Burrowed in our white liberal enclave (wishing it weren’t quite so liberal), geographically remote from regions where racial tensions ran high, I enjoyed the luxury of ignorance. Even when I went to college in the South, I remained ensconced in my white friend group, ignorant and indifferent to the ways racism still held us in its grip. At home one summer I dated a Black man, an unremarkable event in the Northwest. When I let this fact slip to some Southern friends back at college, I was unprepared for their shock and horror. I hadn’t realized such prejudice still lurked in corners of my experience.
Mine was one form of naivete, of “artlessness.” I might have awoken then. My indignation might have provoked a new attentiveness to the experience of African Americans on my campus, or behind the cash register at Food Lion. But my summer romance had ended. I’d moved on. I was blinded by my conservative ideology, my middle-class insularity, my quixotic love of Victorian England. It would take me decades to understand—to the extent that I do—white supremacy’s insidious and far-reaching effects on our society. On my own thoughts and perceptions and actions.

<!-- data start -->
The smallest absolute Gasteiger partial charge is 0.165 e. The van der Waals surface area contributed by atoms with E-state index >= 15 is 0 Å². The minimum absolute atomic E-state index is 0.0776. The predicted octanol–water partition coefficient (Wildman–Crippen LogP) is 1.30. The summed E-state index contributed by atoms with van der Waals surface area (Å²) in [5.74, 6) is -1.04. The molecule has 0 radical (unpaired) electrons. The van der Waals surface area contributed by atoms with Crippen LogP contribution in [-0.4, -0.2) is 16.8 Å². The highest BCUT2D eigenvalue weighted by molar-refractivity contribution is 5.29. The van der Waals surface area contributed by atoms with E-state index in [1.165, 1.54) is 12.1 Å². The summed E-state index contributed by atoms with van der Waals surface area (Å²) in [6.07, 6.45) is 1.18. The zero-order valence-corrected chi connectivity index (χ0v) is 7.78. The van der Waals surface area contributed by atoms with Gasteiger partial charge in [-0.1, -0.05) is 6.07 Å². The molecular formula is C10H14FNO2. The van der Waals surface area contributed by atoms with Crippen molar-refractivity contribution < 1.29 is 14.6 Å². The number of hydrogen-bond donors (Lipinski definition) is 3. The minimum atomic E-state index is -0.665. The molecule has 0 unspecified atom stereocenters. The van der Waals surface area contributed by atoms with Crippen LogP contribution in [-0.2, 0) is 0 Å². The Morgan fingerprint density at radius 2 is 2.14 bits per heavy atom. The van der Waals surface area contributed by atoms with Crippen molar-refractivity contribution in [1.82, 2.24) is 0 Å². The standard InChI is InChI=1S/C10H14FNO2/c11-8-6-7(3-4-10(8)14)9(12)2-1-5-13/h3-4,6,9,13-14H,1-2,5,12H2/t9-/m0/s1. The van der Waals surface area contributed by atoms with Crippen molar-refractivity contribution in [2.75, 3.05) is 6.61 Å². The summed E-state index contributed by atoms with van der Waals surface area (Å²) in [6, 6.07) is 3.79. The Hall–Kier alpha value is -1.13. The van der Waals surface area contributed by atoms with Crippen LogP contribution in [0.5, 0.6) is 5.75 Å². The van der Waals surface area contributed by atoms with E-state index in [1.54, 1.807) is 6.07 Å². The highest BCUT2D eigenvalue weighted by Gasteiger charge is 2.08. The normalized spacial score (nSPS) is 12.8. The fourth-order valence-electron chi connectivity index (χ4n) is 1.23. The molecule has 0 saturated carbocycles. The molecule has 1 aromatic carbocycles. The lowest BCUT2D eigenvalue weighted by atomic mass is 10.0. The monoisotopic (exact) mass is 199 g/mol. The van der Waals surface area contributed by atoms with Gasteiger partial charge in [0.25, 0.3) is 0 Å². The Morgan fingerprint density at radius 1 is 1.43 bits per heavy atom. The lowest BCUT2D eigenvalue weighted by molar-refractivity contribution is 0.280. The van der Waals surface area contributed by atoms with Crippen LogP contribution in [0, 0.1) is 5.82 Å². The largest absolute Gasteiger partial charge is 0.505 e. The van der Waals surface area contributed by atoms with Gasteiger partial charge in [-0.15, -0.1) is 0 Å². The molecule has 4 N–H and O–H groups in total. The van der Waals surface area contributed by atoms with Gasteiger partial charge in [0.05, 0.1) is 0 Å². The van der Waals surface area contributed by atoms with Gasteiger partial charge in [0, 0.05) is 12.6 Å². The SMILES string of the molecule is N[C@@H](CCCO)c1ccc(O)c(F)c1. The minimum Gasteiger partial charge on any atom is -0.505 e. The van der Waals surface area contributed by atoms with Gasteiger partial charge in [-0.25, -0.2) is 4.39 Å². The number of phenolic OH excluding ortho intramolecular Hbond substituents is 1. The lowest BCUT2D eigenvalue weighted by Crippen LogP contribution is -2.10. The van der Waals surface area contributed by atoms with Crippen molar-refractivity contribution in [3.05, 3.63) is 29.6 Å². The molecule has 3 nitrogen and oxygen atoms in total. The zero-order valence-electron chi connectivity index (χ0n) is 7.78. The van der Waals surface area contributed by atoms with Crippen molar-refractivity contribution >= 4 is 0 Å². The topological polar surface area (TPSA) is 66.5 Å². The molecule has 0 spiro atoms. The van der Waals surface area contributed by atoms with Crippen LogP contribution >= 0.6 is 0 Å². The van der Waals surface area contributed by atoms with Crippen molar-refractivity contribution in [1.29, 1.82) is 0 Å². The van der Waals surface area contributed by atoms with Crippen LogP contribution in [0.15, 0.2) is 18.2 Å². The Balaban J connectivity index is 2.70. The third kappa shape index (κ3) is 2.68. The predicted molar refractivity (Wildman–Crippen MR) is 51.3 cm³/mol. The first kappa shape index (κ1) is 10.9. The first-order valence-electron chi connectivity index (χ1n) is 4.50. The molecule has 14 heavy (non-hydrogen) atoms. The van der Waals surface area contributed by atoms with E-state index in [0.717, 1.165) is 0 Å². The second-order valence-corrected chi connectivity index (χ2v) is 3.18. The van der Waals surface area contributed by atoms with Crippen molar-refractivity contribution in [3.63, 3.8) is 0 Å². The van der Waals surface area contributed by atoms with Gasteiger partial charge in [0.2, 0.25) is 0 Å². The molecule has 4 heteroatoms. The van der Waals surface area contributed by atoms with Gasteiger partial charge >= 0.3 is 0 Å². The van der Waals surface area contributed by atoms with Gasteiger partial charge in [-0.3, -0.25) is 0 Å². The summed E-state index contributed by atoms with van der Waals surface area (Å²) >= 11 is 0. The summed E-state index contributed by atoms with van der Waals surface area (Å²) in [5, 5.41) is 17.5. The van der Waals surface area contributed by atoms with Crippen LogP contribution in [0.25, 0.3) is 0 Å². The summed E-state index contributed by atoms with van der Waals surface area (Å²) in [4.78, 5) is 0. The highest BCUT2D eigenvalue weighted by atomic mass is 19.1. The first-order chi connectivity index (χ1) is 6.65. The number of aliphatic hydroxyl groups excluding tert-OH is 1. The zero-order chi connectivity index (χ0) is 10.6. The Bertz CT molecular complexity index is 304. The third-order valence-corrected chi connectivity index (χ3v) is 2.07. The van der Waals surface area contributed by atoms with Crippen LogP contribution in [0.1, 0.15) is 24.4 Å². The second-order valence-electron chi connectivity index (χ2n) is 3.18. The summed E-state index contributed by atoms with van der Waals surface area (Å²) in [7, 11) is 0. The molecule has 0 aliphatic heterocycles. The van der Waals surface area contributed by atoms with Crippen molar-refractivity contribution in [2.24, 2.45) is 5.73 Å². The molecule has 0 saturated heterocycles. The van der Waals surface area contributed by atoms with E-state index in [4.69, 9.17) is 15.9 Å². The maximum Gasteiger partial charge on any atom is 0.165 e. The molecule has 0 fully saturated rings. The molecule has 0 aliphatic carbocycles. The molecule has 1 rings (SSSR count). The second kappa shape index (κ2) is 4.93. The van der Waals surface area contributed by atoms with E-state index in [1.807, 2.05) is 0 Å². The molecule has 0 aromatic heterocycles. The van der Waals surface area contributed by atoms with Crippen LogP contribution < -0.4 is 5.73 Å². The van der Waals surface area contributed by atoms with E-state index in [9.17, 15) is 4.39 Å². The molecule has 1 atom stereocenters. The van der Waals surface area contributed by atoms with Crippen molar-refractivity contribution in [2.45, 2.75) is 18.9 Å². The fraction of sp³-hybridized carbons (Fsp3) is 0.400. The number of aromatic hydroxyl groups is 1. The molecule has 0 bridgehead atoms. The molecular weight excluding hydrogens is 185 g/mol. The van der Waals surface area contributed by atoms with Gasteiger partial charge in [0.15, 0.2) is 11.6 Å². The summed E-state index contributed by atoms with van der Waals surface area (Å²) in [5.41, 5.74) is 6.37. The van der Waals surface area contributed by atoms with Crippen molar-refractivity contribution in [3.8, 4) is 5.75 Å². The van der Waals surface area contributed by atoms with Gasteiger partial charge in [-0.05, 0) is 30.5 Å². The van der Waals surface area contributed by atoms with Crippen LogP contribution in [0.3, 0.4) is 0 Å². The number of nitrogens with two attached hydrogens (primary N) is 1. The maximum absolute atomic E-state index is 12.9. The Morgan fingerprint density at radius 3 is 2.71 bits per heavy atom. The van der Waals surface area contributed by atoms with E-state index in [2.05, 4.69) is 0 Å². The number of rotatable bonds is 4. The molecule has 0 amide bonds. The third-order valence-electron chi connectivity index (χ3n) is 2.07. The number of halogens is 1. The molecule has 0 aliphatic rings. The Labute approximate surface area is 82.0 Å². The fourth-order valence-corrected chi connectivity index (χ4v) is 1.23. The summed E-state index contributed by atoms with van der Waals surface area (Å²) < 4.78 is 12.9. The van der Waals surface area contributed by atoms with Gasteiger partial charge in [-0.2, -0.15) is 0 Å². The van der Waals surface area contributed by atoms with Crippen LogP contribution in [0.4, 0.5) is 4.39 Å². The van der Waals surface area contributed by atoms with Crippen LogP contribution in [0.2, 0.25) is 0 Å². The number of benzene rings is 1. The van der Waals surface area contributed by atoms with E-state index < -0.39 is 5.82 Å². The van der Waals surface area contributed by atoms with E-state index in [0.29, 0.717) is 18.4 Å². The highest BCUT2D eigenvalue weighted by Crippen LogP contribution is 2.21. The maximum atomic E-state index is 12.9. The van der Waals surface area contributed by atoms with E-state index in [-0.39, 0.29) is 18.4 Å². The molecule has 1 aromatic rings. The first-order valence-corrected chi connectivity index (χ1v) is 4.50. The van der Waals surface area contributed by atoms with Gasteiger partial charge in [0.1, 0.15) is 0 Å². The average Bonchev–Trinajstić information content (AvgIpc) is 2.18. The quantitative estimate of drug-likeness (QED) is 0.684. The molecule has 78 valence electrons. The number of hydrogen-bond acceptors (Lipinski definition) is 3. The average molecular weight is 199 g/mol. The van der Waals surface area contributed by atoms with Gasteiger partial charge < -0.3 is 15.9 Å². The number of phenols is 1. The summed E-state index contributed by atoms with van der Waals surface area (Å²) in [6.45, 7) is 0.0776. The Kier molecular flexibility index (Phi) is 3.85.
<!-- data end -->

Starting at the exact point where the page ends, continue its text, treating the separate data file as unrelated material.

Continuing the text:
My daughter has been one catalyst for seeing.